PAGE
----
LONDON, Aug 9 The London Metal Exchange (LME) said on Tuesday it is planning to launch spot and futures contracts for gold and silver in the first half of 2017, adding to its list of products which includes copper and aluminium.
The 139-year old exchange is working in collaboration with the World Gold Council, an industry body backed by gold mining companies such as Barrick Gold and Goldcorp, and is supported by five banks and proprietary trader OSTC, which have committed to provide liquidity.
"The initiative has been driven by the need for greater market transparency, to support and aid ongoing regulatory change, provide additional robustness to the precious metals market, broaden market access," the exchange and its partners said in a statement.
Financial market transparency has been a major focus for regulators after evidence of price manipulation in lending rates between banks in the Libor scandal in 2012.
As regulators continue to review commodity markets, the bullion industry is braced for further changes that could ultimately include a mandatory central clearing or more expensive bilateral trading.
Banks and bullion operators have looked for ways to preserve London's role as a major global trading centre, while increasing transparency of a market which can trace its roots back to the 17th century.
The London Bullion Market Association (LBMA), another industry body whose members are mostly banks, refiners and dealers, separately asked exchanges and technology firms in October last year to bid for services such as a gold exchange or a clearing platform.
London currently dominates the global over-the-counter gold trade with an estimated $5 trillion changing hands every year, while New York's Comex contract sets the benchmark for futures.
The LME plans physically delivered spot, futures and options contracts. The gold will be 100 ounces in size (worth around $133,600 at current prices) and silver 5,000 ounces. All contracts will be cleared through LME Clear, the exchange's clearing house, which has an annual traded notional value of $12 trillion.
The World Gold Council CEO Aram Shishmanian said that they had initially engaged with around 30 firms, but only Goldman Sachs, ICBC Standard Bank, Morgan Stanley , Natixis and Societe Generale signed up to support the contracts from the launch day.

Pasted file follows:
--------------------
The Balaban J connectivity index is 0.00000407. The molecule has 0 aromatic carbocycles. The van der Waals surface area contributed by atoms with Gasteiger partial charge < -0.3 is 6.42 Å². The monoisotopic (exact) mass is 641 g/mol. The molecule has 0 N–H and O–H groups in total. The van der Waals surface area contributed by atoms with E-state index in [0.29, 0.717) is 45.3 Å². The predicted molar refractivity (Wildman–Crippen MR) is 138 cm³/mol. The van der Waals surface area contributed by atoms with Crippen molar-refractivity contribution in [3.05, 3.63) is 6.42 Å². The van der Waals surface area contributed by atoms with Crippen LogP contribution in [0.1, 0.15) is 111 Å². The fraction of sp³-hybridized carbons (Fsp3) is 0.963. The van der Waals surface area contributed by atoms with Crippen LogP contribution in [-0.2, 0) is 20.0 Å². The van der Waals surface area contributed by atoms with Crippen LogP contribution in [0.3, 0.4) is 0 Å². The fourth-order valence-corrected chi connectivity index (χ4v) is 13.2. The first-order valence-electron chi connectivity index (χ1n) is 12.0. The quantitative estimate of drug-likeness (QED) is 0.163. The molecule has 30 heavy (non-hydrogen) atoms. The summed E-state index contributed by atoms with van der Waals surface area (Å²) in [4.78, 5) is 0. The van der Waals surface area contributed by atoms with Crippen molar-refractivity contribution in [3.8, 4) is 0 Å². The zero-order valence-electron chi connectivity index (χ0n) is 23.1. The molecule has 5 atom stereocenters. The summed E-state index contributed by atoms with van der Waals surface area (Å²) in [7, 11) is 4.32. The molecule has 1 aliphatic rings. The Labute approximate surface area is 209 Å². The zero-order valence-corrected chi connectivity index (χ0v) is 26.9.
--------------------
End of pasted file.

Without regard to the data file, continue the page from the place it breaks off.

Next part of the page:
After the transformation of precious metals benchmarks in 2014, led by a regulatory drive to make them more robust to attempts of manipulation, banks have become more cautious.
Several of them have run into trouble with regulators over misdemeanours in their precious metals trading business.
The benchmarks are widely used by producers, consumers and investors to trade and value the metal. Gold and silver are among the eight major market benchmarks that are regulated by Britain's watchdog Financial Conduct Authority (FCA).
The LME, which runs the platinum and palladium price benchmarks, will look at extending spot and futures contracts to these two metals, the LME's chief executive Garry Jones told Reuters.
The world's oldest and largest market for industrial metals, owned by Hong Kong Exchanges and Clearing had suspended a clearing service for OTC gold and silver trades in 2014, which was run in conjunction with London clearing house LCH.Clearnet, when market-making members including UBS and JPMorgan stopped providing data to participate in price-setting mechanisms.
The exchange also operated a 10,000 ounce silver contract in the 1970s, which was suspended the following decade. (Reporting by Clara Denina, editing by David Evans)